Southampton would never complete their comeback, but it’s still possible to ascribe significance to Boufal’s moment and, more generally, to the way Southampton played in that second half. It was indicative of a positive which has been scarce over the past few seasons and, although it didn’t bring an equaliser, it was sufficient to show that this team’s genetics are beginning to change.

In a recent interview with Sky Sports’ Nick Wright, Pierre-Emile Hojbjerg spoke eloquently about that evolution. The midfielder is one of the players to have profited from Hasenhuttl’s arrival and he uses telling terms to convey that impact. He speaks of ambition and speed, focus and trust. Of playing with a clear plan, but also with a degree of license not afforded by previous managers.

That’s what was evident after half-time. Watching Southampton attack used to be like seeing pawns advance on a chessboard. It was plodding and predictable and had this palpable deference to what, at any moment, was likely to go wrong. By contrast, while the Bournemouth game ended with that horrendous third goal, the second half as a whole was still characterised by the virtues to which Hojbjerg alluded.

Southampton were aggressive. As Boufal had been, when he stole the ball and thought only of how he might change the game. In previous seasons, irrespective of what his traits are as a player, he would have laid off a pass, nourished himself with the crowd’s applause, and then jogged back into position. That would have been enough; it would have won him a bump in the marks out of ten and a thumbs-up from the technical area.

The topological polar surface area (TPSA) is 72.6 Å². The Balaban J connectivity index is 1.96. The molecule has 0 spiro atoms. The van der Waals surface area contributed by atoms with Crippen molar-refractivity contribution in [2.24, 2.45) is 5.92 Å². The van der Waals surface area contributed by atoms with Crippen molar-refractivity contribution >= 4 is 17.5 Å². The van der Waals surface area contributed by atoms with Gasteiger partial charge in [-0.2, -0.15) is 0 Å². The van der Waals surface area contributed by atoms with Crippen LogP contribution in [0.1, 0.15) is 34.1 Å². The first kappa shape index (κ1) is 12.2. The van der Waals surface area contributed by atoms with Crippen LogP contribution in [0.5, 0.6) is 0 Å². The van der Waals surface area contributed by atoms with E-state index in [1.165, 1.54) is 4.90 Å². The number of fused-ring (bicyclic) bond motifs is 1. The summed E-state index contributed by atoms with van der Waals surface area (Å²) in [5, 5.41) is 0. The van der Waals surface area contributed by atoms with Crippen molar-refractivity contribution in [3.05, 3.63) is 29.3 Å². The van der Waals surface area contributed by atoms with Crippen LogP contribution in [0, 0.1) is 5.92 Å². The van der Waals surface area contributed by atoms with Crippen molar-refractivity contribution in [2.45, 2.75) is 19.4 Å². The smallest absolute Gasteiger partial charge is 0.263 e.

“It was very motivating to know we had a coach who was leading the team and trusting us to go out and perform to his way of thinking and play in a very ambitious way. As a player, that’s what you want when you engage yourself with coaches and with people around the team.”

Trust matters. There’s a clear difference between the sides that have it and those that don’t and it can be seen in the passes they play, the decisions they make and the runs they’re willing to commit to. Southampton remain fragile in many ways, but in terms of feeling free to be expressive, that part of their head coach’s message has taken seed.

Like so many of his peers, Hasenhuttl is saluted for ideology. These coaches are quasi-religious figures now, more important for what they stand for than who they are. With that comes the expectation of fundamentalism, a rigid loyalty to system and identity, and purity which players are not allowed to pollute. As the last year at Southampton shows, though, that’s not really accurate in this case. It was his predecessors’ football which forbade the team from straying. It was their tactics which wreaked of paranoia and which turned St Mary’s into the most anxious ground in the country.

The problem for Hasenhuttl is that he didn’t inherit a team with just a single flaw. Southampton have defensive problems and, at times, the twin demands placed on their midfielders can leave the side horribly exposed to the counter-attack. But he seems to have addressed the most fundamental issue: the problem with the pacing. The snail-paced football has gone and attacking moves now develop in metres rather than inches.

It’s not a final destination, but it is a start. Southampton are willing to play again and given how mired in their own psychoses they’d became, perhaps that amounts to a victory which is currently more significant than their mixed results.

Seb Stafford-Bloor is on Twitter.